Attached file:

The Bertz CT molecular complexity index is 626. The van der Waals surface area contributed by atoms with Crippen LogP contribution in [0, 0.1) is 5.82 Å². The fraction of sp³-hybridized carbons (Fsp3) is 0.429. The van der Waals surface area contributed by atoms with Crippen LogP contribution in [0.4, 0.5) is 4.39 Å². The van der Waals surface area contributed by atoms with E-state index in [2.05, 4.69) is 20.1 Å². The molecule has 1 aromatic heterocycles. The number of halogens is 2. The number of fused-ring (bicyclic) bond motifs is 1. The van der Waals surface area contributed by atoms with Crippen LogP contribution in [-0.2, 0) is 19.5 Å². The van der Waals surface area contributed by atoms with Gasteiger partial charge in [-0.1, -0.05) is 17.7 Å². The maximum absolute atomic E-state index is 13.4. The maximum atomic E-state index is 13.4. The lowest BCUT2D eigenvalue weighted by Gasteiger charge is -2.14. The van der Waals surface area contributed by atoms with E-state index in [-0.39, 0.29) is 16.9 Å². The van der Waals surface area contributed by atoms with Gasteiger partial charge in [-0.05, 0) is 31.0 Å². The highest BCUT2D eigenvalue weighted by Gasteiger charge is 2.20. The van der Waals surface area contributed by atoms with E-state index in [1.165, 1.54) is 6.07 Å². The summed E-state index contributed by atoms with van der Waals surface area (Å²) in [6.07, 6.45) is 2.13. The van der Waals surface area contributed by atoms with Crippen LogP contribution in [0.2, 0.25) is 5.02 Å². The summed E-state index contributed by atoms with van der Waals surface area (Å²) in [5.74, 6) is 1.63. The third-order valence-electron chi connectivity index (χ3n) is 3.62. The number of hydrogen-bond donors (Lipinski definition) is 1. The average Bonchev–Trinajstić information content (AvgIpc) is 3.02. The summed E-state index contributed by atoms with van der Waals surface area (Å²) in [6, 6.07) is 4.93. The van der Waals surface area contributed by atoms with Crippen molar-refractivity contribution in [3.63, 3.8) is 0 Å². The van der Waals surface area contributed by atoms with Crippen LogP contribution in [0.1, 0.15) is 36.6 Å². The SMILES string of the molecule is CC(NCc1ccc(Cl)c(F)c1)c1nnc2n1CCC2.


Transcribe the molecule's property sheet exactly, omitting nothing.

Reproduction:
The Bertz CT molecular complexity index is 626. The van der Waals surface area contributed by atoms with Crippen LogP contribution in [0, 0.1) is 5.82 Å². The fraction of sp³-hybridized carbons (Fsp3) is 0.429. The van der Waals surface area contributed by atoms with Crippen LogP contribution in [0.4, 0.5) is 4.39 Å². The van der Waals surface area contributed by atoms with E-state index in [2.05, 4.69) is 20.1 Å². The molecule has 1 aromatic heterocycles. The number of halogens is 2. The number of fused-ring (bicyclic) bond motifs is 1. The van der Waals surface area contributed by atoms with Crippen LogP contribution in [-0.2, 0) is 19.5 Å². The van der Waals surface area contributed by atoms with Gasteiger partial charge in [-0.1, -0.05) is 17.7 Å². The maximum absolute atomic E-state index is 13.4. The maximum atomic E-state index is 13.4. The lowest BCUT2D eigenvalue weighted by Gasteiger charge is -2.14. The van der Waals surface area contributed by atoms with E-state index in [-0.39, 0.29) is 16.9 Å². The van der Waals surface area contributed by atoms with Gasteiger partial charge in [-0.05, 0) is 31.0 Å². The highest BCUT2D eigenvalue weighted by Gasteiger charge is 2.20. The van der Waals surface area contributed by atoms with E-state index in [1.165, 1.54) is 6.07 Å². The summed E-state index contributed by atoms with van der Waals surface area (Å²) in [6.07, 6.45) is 2.13. The van der Waals surface area contributed by atoms with Crippen LogP contribution in [0.2, 0.25) is 5.02 Å². The summed E-state index contributed by atoms with van der Waals surface area (Å²) in [5.74, 6) is 1.63. The third-order valence-electron chi connectivity index (χ3n) is 3.62. The number of hydrogen-bond donors (Lipinski definition) is 1. The average Bonchev–Trinajstić information content (AvgIpc) is 3.02. The summed E-state index contributed by atoms with van der Waals surface area (Å²) in [6, 6.07) is 4.93. The van der Waals surface area contributed by atoms with Crippen molar-refractivity contribution in [3.63, 3.8) is 0 Å². The van der Waals surface area contributed by atoms with Crippen LogP contribution in [0.1, 0.15) is 36.6 Å². The SMILES string of the molecule is CC(NCc1ccc(Cl)c(F)c1)c1nnc2n1CCC2.